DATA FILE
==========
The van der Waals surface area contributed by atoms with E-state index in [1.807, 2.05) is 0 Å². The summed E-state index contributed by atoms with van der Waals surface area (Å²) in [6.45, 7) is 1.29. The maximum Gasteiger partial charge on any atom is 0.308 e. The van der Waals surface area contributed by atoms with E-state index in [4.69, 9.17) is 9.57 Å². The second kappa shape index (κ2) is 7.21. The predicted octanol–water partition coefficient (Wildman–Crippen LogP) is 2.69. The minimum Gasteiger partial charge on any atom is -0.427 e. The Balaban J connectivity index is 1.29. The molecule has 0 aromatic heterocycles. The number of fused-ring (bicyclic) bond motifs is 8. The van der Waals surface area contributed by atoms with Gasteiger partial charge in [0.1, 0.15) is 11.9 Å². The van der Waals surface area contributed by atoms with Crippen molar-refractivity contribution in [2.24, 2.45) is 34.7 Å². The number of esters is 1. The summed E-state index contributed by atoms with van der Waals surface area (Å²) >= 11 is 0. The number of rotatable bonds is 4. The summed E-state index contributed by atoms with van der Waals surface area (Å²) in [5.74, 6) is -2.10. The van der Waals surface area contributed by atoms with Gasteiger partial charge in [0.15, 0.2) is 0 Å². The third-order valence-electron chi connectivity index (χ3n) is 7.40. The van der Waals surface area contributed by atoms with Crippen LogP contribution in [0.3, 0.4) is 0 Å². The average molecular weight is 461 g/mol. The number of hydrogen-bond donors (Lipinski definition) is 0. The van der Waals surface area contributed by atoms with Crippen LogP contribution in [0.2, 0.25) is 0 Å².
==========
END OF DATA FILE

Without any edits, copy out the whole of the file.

The van der Waals surface area contributed by atoms with E-state index in [1.807, 2.05) is 0 Å². The summed E-state index contributed by atoms with van der Waals surface area (Å²) in [6.45, 7) is 1.29. The maximum Gasteiger partial charge on any atom is 0.308 e. The van der Waals surface area contributed by atoms with E-state index in [4.69, 9.17) is 9.57 Å². The second kappa shape index (κ2) is 7.21. The predicted octanol–water partition coefficient (Wildman–Crippen LogP) is 2.69. The minimum Gasteiger partial charge on any atom is -0.427 e. The Balaban J connectivity index is 1.29. The molecule has 0 aromatic heterocycles. The number of fused-ring (bicyclic) bond motifs is 8. The van der Waals surface area contributed by atoms with Gasteiger partial charge in [0.1, 0.15) is 11.9 Å². The van der Waals surface area contributed by atoms with Crippen molar-refractivity contribution in [2.24, 2.45) is 34.7 Å². The number of esters is 1. The summed E-state index contributed by atoms with van der Waals surface area (Å²) >= 11 is 0. The number of rotatable bonds is 4. The summed E-state index contributed by atoms with van der Waals surface area (Å²) in [5.74, 6) is -2.10. The van der Waals surface area contributed by atoms with Gasteiger partial charge in [0.15, 0.2) is 0 Å². The third-order valence-electron chi connectivity index (χ3n) is 7.40. The van der Waals surface area contributed by atoms with Crippen LogP contribution in [0.3, 0.4) is 0 Å². The average molecular weight is 461 g/mol. The number of hydrogen-bond donors (Lipinski definition) is 0. The van der Waals surface area contributed by atoms with Crippen LogP contribution in [0.2, 0.25) is 0 Å².